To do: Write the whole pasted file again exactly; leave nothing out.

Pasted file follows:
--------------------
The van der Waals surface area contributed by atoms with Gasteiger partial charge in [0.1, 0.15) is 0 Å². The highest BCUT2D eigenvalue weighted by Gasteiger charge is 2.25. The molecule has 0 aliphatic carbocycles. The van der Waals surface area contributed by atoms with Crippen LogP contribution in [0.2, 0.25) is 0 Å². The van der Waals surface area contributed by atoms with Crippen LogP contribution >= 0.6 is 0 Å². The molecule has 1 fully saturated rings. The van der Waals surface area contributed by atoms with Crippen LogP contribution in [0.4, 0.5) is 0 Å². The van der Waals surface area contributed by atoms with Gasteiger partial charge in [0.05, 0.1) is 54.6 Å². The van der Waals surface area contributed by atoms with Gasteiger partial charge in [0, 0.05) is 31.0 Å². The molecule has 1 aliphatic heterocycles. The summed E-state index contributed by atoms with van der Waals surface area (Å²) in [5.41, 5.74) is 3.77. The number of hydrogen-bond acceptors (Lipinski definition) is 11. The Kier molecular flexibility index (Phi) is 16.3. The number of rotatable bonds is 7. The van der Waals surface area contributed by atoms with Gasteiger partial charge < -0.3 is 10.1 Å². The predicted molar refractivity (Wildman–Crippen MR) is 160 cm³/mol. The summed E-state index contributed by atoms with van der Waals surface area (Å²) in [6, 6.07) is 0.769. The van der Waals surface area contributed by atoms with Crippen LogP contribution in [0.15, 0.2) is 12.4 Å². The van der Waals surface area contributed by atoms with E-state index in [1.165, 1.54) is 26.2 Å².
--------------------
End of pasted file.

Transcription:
The van der Waals surface area contributed by atoms with Gasteiger partial charge in [0.1, 0.15) is 0 Å². The highest BCUT2D eigenvalue weighted by Gasteiger charge is 2.25. The molecule has 0 aliphatic carbocycles. The van der Waals surface area contributed by atoms with Crippen LogP contribution in [0.2, 0.25) is 0 Å². The van der Waals surface area contributed by atoms with Crippen LogP contribution >= 0.6 is 0 Å². The molecule has 1 fully saturated rings. The van der Waals surface area contributed by atoms with Crippen LogP contribution in [0.4, 0.5) is 0 Å². The van der Waals surface area contributed by atoms with Gasteiger partial charge in [0.05, 0.1) is 54.6 Å². The van der Waals surface area contributed by atoms with Gasteiger partial charge in [0, 0.05) is 31.0 Å². The molecule has 1 aliphatic heterocycles. The summed E-state index contributed by atoms with van der Waals surface area (Å²) in [5.41, 5.74) is 3.77. The number of hydrogen-bond acceptors (Lipinski definition) is 11. The Kier molecular flexibility index (Phi) is 16.3. The number of rotatable bonds is 7. The van der Waals surface area contributed by atoms with Gasteiger partial charge < -0.3 is 10.1 Å². The predicted molar refractivity (Wildman–Crippen MR) is 160 cm³/mol. The summed E-state index contributed by atoms with van der Waals surface area (Å²) in [6, 6.07) is 0.769. The van der Waals surface area contributed by atoms with Crippen LogP contribution in [0.15, 0.2) is 12.4 Å². The van der Waals surface area contributed by atoms with E-state index in [1.165, 1.54) is 26.2 Å².